Trail blazer

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COMPETITIVE: Oli Nicholls pushing ahead for world series inclusion.
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Downhill mountainbiker Oli Nicholls of Ashburton is seeking new thrills on the international stage.

The 17-year-old was selected to compete in a team from New Zealand competing in the UCI Mountainbiking Downhill World Series Under 19 category.

It’s in Europe from May to September.

However, his team entry suffered a setback.

‘‘The team’s entry has been declined by UCI. Long story short we were one singular point off,’’ he said.

‘‘A bit annoying, but not the end of the world. To race in the world series as a junior you either need to be in a UCI MTB team, or through supplementary entry,’’ he said.

The passionate mountainbiker is now focused on securing a much-sought-after spot through supplementary entry with Cycling New Zealand.

‘‘This makes it harder than being in a team because Cycling NZ only allocate six spots, so the pressure is on to stay consistent throughout the domestic and international races.’’

He will find out if he is successful six weeks ahead of the series start.

Nicholls, who has a following on YouTube and Instagram, had a taste of international racing when he competed at the Crankworx Cairns world tour event in Australia last year.

The Downhill World Series is the world’s best riders competing in one race to be the fastest downhill.

‘‘Mountainbiking is racing yourself against the clock to see who is the fastest down the hill in the shortest amount of time,’’ Nicholls said.

TRAIL RIDER: Oli Nicholls gets in some practice. PHOTO SUPPLIED

He said Under 19 was the youngest category at the world series.

After about two years riders then move to into the elite category. The average age of those involved was about 29 to 32, he said.

‘‘There is a bit of a saying that once you are 23 is when you are the fastest.’’

Nicholls has competed against many of New Zealand’s top age group riders.

‘‘I’ve known them for a long time. The mountainbike scene is very communal … you meet people and hang out with people from all over the place.’’

He was inches away from taking a top three placing at the national championships last year.

‘‘I was fifth at national champs and if I (was) something like 0.8 faster I would have been third. So it’s very, very tight racing,’’ he said.

It’s also very competitive.

In the lead up to international racing, Nicholls is training up to 11 hours a week; nine hours on the bike and two hours gym work at his family home.

He is also still competing in national races.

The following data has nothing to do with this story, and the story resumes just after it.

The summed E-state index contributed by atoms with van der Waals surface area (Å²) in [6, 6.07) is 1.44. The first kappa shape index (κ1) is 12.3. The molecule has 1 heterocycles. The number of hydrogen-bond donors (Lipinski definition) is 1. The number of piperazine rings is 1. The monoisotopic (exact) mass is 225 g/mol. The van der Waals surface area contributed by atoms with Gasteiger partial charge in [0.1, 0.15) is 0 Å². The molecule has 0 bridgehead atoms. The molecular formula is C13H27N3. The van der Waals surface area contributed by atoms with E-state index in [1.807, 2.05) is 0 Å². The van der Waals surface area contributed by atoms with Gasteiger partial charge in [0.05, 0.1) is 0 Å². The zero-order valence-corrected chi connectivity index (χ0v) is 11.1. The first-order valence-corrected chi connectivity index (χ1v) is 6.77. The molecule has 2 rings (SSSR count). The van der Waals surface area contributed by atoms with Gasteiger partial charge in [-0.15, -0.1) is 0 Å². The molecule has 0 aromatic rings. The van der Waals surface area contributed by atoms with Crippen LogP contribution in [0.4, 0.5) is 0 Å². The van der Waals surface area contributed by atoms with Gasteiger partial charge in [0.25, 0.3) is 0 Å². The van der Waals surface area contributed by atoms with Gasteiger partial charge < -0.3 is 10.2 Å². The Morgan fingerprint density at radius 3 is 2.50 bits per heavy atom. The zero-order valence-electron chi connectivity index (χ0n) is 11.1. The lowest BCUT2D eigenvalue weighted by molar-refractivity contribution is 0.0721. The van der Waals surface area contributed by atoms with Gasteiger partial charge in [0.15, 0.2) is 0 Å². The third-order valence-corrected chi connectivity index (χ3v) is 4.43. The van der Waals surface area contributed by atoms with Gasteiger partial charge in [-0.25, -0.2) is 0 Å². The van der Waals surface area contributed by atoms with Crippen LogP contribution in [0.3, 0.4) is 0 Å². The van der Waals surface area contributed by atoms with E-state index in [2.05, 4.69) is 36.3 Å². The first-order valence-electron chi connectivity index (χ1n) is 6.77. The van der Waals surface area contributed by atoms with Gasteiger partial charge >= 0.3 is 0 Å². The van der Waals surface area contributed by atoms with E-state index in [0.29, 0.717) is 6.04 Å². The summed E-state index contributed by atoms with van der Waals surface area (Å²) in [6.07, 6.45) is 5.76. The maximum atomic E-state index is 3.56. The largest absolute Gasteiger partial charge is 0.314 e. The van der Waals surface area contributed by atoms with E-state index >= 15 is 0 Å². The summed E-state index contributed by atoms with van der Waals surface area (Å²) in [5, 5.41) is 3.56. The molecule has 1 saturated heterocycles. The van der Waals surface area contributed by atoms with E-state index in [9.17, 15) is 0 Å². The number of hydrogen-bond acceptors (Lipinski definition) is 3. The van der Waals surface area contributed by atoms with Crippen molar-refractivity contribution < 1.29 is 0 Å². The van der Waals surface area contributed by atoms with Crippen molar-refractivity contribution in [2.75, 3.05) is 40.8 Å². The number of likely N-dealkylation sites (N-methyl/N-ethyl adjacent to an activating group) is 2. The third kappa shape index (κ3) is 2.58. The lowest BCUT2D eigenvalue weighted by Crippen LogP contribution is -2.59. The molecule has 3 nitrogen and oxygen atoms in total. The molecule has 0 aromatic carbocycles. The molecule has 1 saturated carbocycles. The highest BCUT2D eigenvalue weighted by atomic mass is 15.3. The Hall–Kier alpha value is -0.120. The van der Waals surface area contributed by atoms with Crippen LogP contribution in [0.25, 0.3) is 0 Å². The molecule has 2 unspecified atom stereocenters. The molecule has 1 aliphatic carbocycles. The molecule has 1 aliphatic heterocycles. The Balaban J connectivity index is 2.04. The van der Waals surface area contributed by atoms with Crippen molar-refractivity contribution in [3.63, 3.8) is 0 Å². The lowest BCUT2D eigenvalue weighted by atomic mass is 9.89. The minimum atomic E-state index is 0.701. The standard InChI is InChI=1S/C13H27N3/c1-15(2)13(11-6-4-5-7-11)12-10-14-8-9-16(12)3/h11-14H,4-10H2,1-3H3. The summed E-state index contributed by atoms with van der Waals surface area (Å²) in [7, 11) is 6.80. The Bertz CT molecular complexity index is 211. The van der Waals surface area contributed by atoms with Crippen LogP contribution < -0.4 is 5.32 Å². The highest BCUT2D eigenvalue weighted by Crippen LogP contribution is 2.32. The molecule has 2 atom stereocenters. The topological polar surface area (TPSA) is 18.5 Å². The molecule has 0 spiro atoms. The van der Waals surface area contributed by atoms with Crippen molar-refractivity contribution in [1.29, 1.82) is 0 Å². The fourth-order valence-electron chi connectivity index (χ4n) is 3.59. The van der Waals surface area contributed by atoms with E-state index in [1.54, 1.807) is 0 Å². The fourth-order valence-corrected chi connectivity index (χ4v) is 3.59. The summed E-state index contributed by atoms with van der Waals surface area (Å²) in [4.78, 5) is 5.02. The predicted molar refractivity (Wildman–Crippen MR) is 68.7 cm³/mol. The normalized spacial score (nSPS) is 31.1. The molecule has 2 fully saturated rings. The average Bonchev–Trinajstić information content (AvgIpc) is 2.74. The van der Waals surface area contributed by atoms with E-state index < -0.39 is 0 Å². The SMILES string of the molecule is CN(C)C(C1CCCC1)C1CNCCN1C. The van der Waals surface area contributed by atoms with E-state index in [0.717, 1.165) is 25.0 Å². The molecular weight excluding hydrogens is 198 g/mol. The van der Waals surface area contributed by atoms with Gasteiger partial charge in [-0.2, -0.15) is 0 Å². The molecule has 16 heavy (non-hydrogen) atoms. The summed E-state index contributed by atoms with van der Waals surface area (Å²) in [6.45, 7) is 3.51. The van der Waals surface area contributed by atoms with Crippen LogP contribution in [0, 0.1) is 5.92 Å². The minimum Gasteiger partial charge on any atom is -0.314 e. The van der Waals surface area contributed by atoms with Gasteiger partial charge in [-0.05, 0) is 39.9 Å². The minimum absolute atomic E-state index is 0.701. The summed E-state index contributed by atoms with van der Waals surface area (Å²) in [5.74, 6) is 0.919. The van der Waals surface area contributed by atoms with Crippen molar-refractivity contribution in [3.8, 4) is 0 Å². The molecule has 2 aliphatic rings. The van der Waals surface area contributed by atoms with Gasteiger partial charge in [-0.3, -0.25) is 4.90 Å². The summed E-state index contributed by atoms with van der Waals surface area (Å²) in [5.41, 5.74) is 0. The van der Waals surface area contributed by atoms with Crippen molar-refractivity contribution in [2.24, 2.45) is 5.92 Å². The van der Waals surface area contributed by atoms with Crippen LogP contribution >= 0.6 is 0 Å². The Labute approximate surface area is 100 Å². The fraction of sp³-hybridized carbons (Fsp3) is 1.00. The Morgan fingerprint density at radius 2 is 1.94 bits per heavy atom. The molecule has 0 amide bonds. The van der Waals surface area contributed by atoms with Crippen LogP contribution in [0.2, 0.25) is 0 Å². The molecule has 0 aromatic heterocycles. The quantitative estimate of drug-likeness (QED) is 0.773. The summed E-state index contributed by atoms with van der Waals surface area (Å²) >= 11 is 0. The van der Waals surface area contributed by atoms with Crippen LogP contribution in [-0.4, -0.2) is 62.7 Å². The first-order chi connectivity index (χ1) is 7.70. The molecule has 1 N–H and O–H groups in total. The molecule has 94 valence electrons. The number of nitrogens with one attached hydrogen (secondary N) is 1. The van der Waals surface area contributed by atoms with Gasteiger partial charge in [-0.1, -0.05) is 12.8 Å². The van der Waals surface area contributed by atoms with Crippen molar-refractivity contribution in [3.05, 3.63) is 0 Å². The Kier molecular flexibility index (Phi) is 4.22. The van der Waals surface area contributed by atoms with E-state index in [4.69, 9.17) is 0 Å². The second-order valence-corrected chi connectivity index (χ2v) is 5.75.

The world series is a huge personal commitment. It involves a lot of self-motivation as Nicholls in charge of his own training, fitness, and funding needs.

He works 38 hours a week at Stoked Cycles in Ashburton, and has support from his parents.

SKILLS WORK OUT: Oli Nicholls gets some practice runs under his belt at the ACL Skills Park.

All going well, dad Anton will join Nicholls as support crew during the first leg of the world series.

Nicholls’ mother Tabitha Armour, and his younger sister Zoe, will remain supportive from home.

Nicholls was encouraged into mountainbiking by his mother, now a social rider. It was a family sport.

‘‘I’ve never really been without the bike,’’ Nicholls said.

‘‘Mum was one of the main faces of the sport when it started,’’ he said, of her younger days in Oamaru before a move to Christchurch.

‘‘She sort of set up some of the first nationals and single track riding, so that’s when they changed from racing down the 4WD track roads to more mountainbike tracks. She did quite a bit of stuff down in Otago.’’

Nicholls and his family lived in Christchurch until moving to Ashburton about 12 years ago.

He is still a member of Gravity Canterbury, which is where he started downhill racing aged eight.

Prior to that he was competing in Mountain Bike Ashburton’s chocolate fish races along the Ashburton River Trail from aged five.

‘‘The river trail was great for my fitness and skills but I got hooked on the downhill tracks at Mt Hutt,’’ he said.

His love of the sport has grown from there.

Nicholls’ parents organised a series of novice downhill races after his first novice race with Gravity Canterbury.

‘‘I surprised myself getting on the podium at every novice race and that continues to be my aim in the national age group events,’’ he said.

‘‘I’ve had some really good results over the last season but it is a very fine line between pushing too hard and making a mistake or crashing which puts you at the bottom of the leader board.’’

Novice races, progressed to junior races where he became known on the racing circuit.

He still travels to Christchurch for events.

He joins riders in the Tinwald Cycling Club during the week for fitness training, regularly hits the trails on Mt Hutt and has been able to ride and get advice from former world cup competitor Justin Leov formerly of Blenheim, now living in Mid Canterbury.

‘‘I’ve loved the sport for that long and been so enthusiastic about it for that long that there hasn’t been anything different really.

‘‘There is always new adventures, always a different hill to explore and a different trail to ride.’’